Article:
“A taste for paradox is central to the philosophies of Laozi, Heraclitus, Meister Eckhart, Hegel, Kierkegaard, and Nietzsche, among many others. Søren Kierkegaard, for example, writes, in the Philosophical Fragments, that
one must not think ill of the paradox, for the paradox is the passion of thought, and the thinker without the paradox is like the lover without passion: a mediocre fellow. But the ultimate potentiation of every passion is always to will its own downfall, and so it is also the ultimate passion of the understanding to will the collision, although in one way or another the collision must become its downfall. This, then, is the ultimate paradox of thought: to want to discover something that thought itself cannot think.”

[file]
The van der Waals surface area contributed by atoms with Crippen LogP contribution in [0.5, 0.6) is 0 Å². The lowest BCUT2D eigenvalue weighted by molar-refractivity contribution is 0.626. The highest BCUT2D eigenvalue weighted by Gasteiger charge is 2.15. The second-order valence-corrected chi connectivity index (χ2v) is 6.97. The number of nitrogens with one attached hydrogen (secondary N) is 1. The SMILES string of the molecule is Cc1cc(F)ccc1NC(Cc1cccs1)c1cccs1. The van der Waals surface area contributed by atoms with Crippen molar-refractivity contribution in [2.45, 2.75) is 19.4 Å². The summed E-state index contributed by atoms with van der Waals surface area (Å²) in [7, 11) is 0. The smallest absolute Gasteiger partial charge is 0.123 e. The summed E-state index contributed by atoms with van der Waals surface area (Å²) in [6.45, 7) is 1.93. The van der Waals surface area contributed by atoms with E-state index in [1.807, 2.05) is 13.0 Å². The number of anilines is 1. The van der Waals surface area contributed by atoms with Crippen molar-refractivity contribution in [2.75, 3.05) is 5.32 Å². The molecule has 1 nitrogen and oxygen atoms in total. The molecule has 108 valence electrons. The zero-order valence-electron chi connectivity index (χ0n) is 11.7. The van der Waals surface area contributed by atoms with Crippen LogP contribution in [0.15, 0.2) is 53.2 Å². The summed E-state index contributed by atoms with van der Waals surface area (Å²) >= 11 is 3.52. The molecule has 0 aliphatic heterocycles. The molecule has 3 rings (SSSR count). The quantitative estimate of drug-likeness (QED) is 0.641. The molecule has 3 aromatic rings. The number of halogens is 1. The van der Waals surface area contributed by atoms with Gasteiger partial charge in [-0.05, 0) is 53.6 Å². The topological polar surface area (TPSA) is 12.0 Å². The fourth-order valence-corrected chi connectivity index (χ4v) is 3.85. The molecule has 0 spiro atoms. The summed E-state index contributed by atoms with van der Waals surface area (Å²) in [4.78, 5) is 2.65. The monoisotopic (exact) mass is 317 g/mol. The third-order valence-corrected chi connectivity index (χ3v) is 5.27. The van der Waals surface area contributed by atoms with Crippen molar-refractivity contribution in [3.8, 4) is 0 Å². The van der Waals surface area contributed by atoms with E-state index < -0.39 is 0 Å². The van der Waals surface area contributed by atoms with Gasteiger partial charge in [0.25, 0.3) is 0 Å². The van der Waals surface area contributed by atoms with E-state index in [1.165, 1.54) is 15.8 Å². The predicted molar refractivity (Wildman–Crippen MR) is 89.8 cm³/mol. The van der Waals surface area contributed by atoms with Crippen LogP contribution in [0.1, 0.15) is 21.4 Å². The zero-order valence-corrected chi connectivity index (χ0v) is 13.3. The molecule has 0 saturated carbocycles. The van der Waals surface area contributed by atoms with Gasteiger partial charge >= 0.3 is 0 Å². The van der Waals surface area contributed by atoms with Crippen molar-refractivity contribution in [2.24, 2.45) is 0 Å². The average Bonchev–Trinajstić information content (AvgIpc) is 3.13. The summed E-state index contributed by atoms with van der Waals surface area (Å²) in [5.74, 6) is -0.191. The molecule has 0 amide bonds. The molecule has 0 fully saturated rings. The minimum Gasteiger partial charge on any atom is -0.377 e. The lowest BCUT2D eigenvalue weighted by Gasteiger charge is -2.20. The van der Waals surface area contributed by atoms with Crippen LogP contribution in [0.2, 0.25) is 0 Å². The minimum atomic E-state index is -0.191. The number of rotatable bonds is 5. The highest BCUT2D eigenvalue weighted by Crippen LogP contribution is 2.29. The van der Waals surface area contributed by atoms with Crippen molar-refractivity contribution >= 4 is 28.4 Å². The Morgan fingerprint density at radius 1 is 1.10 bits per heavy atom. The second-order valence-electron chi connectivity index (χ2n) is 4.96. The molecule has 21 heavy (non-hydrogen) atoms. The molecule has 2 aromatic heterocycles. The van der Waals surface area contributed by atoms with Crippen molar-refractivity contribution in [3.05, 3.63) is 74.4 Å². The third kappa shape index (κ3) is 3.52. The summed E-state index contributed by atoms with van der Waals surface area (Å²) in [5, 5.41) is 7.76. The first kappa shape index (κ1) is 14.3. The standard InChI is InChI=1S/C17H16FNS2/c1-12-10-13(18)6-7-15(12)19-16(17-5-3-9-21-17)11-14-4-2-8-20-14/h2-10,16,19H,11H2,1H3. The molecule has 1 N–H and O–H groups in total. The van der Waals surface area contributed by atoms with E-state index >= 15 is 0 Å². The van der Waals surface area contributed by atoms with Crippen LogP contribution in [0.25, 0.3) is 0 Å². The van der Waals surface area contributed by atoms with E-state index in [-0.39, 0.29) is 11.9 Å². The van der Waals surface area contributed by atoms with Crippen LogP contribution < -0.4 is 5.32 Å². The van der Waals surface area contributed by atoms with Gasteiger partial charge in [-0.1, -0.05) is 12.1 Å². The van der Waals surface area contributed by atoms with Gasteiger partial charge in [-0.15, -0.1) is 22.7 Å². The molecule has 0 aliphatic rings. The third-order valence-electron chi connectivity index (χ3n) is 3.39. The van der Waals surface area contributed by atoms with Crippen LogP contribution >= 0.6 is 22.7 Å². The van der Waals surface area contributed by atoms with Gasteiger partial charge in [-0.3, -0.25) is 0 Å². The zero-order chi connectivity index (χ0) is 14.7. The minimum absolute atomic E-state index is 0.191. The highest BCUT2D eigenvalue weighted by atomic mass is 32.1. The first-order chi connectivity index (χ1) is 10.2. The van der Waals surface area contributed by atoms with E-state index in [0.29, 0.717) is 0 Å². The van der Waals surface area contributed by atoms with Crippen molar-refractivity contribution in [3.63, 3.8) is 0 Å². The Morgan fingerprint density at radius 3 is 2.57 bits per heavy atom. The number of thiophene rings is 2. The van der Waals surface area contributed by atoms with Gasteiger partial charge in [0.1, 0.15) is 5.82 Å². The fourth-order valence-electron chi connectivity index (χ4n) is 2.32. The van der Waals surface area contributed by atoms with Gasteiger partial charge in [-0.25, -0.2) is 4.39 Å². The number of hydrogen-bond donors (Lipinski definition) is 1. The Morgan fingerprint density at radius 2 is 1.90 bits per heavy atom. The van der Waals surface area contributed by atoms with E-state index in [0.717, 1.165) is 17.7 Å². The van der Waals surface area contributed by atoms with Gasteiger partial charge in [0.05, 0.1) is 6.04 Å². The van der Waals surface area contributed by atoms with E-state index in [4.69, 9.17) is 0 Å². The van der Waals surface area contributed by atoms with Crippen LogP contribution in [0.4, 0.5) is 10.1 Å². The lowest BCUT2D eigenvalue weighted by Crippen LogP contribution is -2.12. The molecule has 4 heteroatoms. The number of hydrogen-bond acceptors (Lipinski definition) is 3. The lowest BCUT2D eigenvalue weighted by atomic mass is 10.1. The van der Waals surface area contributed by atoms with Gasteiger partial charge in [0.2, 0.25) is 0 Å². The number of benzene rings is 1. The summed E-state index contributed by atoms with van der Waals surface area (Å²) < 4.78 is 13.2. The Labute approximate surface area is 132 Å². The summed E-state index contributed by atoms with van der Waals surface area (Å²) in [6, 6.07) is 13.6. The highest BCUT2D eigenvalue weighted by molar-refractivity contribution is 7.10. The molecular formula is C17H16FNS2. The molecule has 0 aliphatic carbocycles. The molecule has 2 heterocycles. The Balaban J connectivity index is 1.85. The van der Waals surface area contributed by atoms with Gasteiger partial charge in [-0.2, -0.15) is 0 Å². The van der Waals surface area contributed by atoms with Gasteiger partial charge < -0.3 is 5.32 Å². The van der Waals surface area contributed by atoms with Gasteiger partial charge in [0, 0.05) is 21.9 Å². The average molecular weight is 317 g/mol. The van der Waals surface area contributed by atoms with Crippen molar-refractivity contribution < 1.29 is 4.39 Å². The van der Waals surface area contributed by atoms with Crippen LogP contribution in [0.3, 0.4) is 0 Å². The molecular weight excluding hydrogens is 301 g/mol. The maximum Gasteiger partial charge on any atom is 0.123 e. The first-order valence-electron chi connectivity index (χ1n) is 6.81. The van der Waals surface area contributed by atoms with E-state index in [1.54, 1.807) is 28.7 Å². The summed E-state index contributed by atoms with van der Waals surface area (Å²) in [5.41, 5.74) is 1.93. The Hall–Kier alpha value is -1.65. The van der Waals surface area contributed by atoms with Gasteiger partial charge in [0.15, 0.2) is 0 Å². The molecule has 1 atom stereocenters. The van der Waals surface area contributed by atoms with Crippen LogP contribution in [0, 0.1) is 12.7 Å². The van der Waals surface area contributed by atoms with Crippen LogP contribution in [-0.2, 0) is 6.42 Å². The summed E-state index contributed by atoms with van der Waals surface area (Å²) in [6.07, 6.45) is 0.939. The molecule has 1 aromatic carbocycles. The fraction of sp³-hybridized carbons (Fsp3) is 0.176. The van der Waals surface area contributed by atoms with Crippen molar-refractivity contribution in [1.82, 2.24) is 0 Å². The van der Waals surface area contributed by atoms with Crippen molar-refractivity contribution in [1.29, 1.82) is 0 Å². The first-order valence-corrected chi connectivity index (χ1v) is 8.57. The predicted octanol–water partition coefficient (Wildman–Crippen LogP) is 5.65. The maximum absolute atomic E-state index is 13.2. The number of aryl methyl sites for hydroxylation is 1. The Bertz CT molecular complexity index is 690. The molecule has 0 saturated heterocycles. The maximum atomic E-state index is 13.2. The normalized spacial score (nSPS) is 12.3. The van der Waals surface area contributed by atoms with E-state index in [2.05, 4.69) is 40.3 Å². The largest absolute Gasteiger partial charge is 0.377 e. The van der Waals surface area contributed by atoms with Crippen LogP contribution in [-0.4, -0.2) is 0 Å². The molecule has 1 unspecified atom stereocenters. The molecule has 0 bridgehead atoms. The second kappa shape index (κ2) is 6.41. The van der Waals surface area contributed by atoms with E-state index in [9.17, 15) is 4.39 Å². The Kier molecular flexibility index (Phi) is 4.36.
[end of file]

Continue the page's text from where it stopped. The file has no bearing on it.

Featuring over 170 of the world’s most exciting contemporary art galleries, Frieze New York takes place 4-7 May 2012 at Randall’s Island Park, Manhattan, NY.
The success of the work of great men depends upon the purity of their heart and not so much upon their accessories.
Proverb of India.
We may say a thing is at rest when it has not changed its position between now and then, but there is no ‘then’ in ‘now’, so there is no being at rest. Both motion and rest, then, must necessarily occupy time.
Aristotle, 350 BC